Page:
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Items: 1 to 20 of 101

1.

The neural correlates of identity faking and concealment: an FMRI study.

Ding XP, Du X, Lei D, Hu CS, Fu G, Chen G.

PLoS One. 2012;7(11):e48639. doi: 10.1371/journal.pone.0048639. Epub 2012 Nov 7.

2.

Neural correlates of self-deception and impression-management.

Farrow TF, Burgess J, Wilkinson ID, Hunter MD.

Neuropsychologia. 2015 Jan;67:159-74. doi: 10.1016/j.neuropsychologia.2014.12.016. Epub 2014 Dec 17.

PMID:
25527112
3.

Specific marker of feigned memory impairment: The activation of left superior frontal gyrus.

Chen ZX, Xue L, Liang CY, Wang LL, Mei W, Zhang Q, Zhao H.

J Forensic Leg Med. 2015 Nov;36:164-71. doi: 10.1016/j.jflm.2015.09.008. Epub 2015 Sep 12.

PMID:
26479324
4.

Neural correlates of different types of deception: an fMRI investigation.

Ganis G, Kosslyn SM, Stose S, Thompson WL, Yurgelun-Todd DA.

Cereb Cortex. 2003 Aug;13(8):830-6.

PMID:
12853369
5.

Dissociable neural systems for moral judgment of anti- and pro-social lying.

Hayashi A, Abe N, Fujii T, Ito A, Ueno A, Koseki Y, Mugikura S, Takahashi S, Mori E.

Brain Res. 2014 Mar 27;1556:46-56. doi: 10.1016/j.brainres.2014.02.011. Epub 2014 Feb 12.

PMID:
24530270
6.

Self vs. other: neural correlates underlying agent identification based on unimodal auditory information as revealed by electrotomography (sLORETA).

Justen C, Herbert C, Werner K, Raab M.

Neuroscience. 2014 Feb 14;259:25-34. doi: 10.1016/j.neuroscience.2013.11.042. Epub 2013 Dec 1.

PMID:
24295635
7.

Neural correlates of feigned memory impairment are distinguishable from answering randomly and answering incorrectly: an fMRI and behavioral study.

Liang CY, Xu ZY, Mei W, Wang LL, Xue L, Lu DJ, Zhao H.

Brain Cogn. 2012 Jun;79(1):70-7. doi: 10.1016/j.bandc.2012.01.009. Epub 2012 Feb 22.

PMID:
22361169
8.

Brain mapping of deception and truth telling about an ecologically valid situation: functional MR imaging and polygraph investigation--initial experience.

Mohamed FB, Faro SH, Gordon NJ, Platek SM, Ahmad H, Williams JM.

Radiology. 2006 Feb;238(2):679-88.

PMID:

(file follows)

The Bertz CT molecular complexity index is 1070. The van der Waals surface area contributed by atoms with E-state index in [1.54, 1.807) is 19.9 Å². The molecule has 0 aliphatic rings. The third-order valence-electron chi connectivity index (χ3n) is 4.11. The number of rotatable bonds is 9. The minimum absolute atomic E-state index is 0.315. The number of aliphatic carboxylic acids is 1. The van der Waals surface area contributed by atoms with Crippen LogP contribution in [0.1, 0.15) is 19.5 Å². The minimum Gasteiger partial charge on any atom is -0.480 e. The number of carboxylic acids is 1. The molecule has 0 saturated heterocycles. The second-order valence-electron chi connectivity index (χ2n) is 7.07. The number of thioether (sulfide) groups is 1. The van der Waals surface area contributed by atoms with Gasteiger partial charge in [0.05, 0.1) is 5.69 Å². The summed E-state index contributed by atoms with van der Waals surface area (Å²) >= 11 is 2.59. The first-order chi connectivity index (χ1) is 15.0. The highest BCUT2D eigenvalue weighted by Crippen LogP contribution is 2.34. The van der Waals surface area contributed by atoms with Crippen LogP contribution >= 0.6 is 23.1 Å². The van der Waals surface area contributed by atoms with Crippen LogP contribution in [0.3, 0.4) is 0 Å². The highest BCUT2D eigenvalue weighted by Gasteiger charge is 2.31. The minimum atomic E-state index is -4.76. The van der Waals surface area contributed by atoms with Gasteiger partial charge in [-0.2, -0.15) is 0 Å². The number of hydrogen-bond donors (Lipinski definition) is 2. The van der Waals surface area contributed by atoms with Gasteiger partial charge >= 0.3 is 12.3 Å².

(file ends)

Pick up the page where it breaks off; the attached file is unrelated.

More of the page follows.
16436822
9.

Intentional false responding shares neural substrates with response conflict and cognitive control.

Nuñez JM, Casey BJ, Egner T, Hare T, Hirsch J.

Neuroimage. 2005 Mar;25(1):267-77. Epub 2005 Jan 13.

PMID:
15734361
10.

Sex, lies and fMRI--gender differences in neural basis of deception.

Marchewka A, Jednorog K, Falkiewicz M, Szeszkowski W, Grabowska A, Szatkowska I.

PLoS One. 2012;7(8):e43076. doi: 10.1371/journal.pone.0043076. Epub 2012 Aug 29.

11.

Neural correlates of evaluations of lying and truth-telling in different social contexts.

Wu D, Loke IC, Xu F, Lee K.

Brain Res. 2011 May 10;1389:115-24. doi: 10.1016/j.brainres.2011.02.084. Epub 2011 Mar 5.

12.

Cerebral correlates of faking: evidence from a brief implicit association test on doping attitudes.

Schindler S, Wolff W, Kissler JM, Brand R.

Front Behav Neurosci. 2015 May 29;9:139. doi: 10.3389/fnbeh.2015.00139. eCollection 2015.

13.

Neural correlates of metaphor processing: the roles of figurativeness, familiarity and difficulty.

Schmidt GL, Seger CA.

Brain Cogn. 2009 Dec;71(3):375-86. doi: 10.1016/j.bandc.2009.06.001. Epub 2009 Jul 7.

14.

Manipulating item proportion and deception reveals crucial dissociation between behavioral, autonomic, and neural indices of concealed information.

Suchotzki K, Verschuere B, Peth J, Crombez G, Gamer M.

Hum Brain Mapp. 2015 Feb;36(2):427-39. doi: 10.1002/hbm.22637. Epub 2014 Oct 3.

PMID:
25277495
15.

Neural correlates of second-order verbal deception: a functional near-infrared spectroscopy (fNIRS) study.

Ding XP, Sai L, Fu G, Liu J, Lee K.

Neuroimage. 2014 Feb 15;87:505-14. doi: 10.1016/j.neuroimage.2013.10.023. Epub 2013 Oct 23.

PMID:
24161626
16.

A replication study of the neural correlates of deception.

Kozel FA, Padgett TM, George MS.

Behav Neurosci. 2004 Aug;118(4):852-6.

PMID:
15301611
17.

Let the man choose what to do: Neural correlates of spontaneous lying and truth-telling.

Yin L, Reuter M, Weber B.

Brain Cogn. 2016 Feb;102:13-25. doi: 10.1016/j.bandc.2015.11.007. Epub 2015 Dec 10.

PMID:
26685089
18.

The intention to conceal activates the right prefrontal cortex: an event-related potential study.

Matsuda I, Nittono H.

Neuroreport. 2015 Mar 4;26(4):223-7. doi: 10.1097/WNR.0000000000000332.

PMID:
25646583
19.

Talking about social conflict in the MRI scanner: neural correlates of being empathized with.

Seehausen M, Kazzer P, Bajbouj M, Heekeren HR, Jacobs AM, Klann-Delius G, Menninghaus W, Prehn K.

Neuroimage. 2014 Jan 1;84:951-61. doi: 10.1016/j.neuroimage.2013.09.056. Epub 2013 Oct 4.

PMID:
24099849
20.

Neural correlates of the judgment of lying: A functional magnetic resonance imaging study.

Harada T, Itakura S, Xu F, Lee K, Nakashita S, Saito DN, Sadato N.

Neurosci Res. 2009 Jan;63(1):24-34. doi: 10.1016/j.neures.2008.09.010. Epub 2008 Oct 15.

PMID:
18992288

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